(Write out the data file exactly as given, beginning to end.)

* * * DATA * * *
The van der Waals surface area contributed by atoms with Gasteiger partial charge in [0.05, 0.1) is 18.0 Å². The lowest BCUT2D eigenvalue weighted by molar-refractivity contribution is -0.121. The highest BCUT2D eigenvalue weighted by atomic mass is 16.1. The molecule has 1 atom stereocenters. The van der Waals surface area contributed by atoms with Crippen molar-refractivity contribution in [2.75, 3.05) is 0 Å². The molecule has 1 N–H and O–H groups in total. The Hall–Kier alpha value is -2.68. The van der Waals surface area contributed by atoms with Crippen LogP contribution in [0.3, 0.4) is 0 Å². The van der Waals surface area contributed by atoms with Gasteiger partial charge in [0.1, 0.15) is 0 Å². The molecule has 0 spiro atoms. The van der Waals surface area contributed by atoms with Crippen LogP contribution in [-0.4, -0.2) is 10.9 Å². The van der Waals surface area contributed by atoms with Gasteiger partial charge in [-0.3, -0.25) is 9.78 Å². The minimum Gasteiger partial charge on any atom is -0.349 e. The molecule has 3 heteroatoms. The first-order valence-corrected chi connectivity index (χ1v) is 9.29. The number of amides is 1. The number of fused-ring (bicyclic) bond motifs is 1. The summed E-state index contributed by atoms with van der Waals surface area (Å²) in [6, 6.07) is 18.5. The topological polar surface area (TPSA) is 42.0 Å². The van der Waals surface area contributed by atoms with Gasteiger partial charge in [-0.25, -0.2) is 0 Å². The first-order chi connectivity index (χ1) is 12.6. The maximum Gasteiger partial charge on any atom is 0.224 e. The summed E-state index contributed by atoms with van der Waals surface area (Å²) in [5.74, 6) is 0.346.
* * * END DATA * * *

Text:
The van der Waals surface area contributed by atoms with Gasteiger partial charge in [0.05, 0.1) is 18.0 Å². The lowest BCUT2D eigenvalue weighted by molar-refractivity contribution is -0.121. The highest BCUT2D eigenvalue weighted by atomic mass is 16.1. The molecule has 1 atom stereocenters. The van der Waals surface area contributed by atoms with Crippen molar-refractivity contribution in [2.75, 3.05) is 0 Å². The molecule has 1 N–H and O–H groups in total. The Hall–Kier alpha value is -2.68. The van der Waals surface area contributed by atoms with Crippen LogP contribution in [0.3, 0.4) is 0 Å². The van der Waals surface area contributed by atoms with Gasteiger partial charge in [0.1, 0.15) is 0 Å². The molecule has 0 spiro atoms. The van der Waals surface area contributed by atoms with Crippen LogP contribution in [-0.4, -0.2) is 10.9 Å². The van der Waals surface area contributed by atoms with Gasteiger partial charge in [-0.3, -0.25) is 9.78 Å². The minimum Gasteiger partial charge on any atom is -0.349 e. The molecule has 3 heteroatoms. The first-order valence-corrected chi connectivity index (χ1v) is 9.29. The number of amides is 1. The number of fused-ring (bicyclic) bond motifs is 1. The summed E-state index contributed by atoms with van der Waals surface area (Å²) in [6, 6.07) is 18.5. The topological polar surface area (TPSA) is 42.0 Å². The van der Waals surface area contributed by atoms with Gasteiger partial charge in [-0.25, -0.2) is 0 Å². The first-order chi connectivity index (χ1) is 12.6. The maximum Gasteiger partial charge on any atom is 0.224 e. The summed E-state index contributed by atoms with van der Waals surface area (Å²) in [5.74, 6) is 0.346.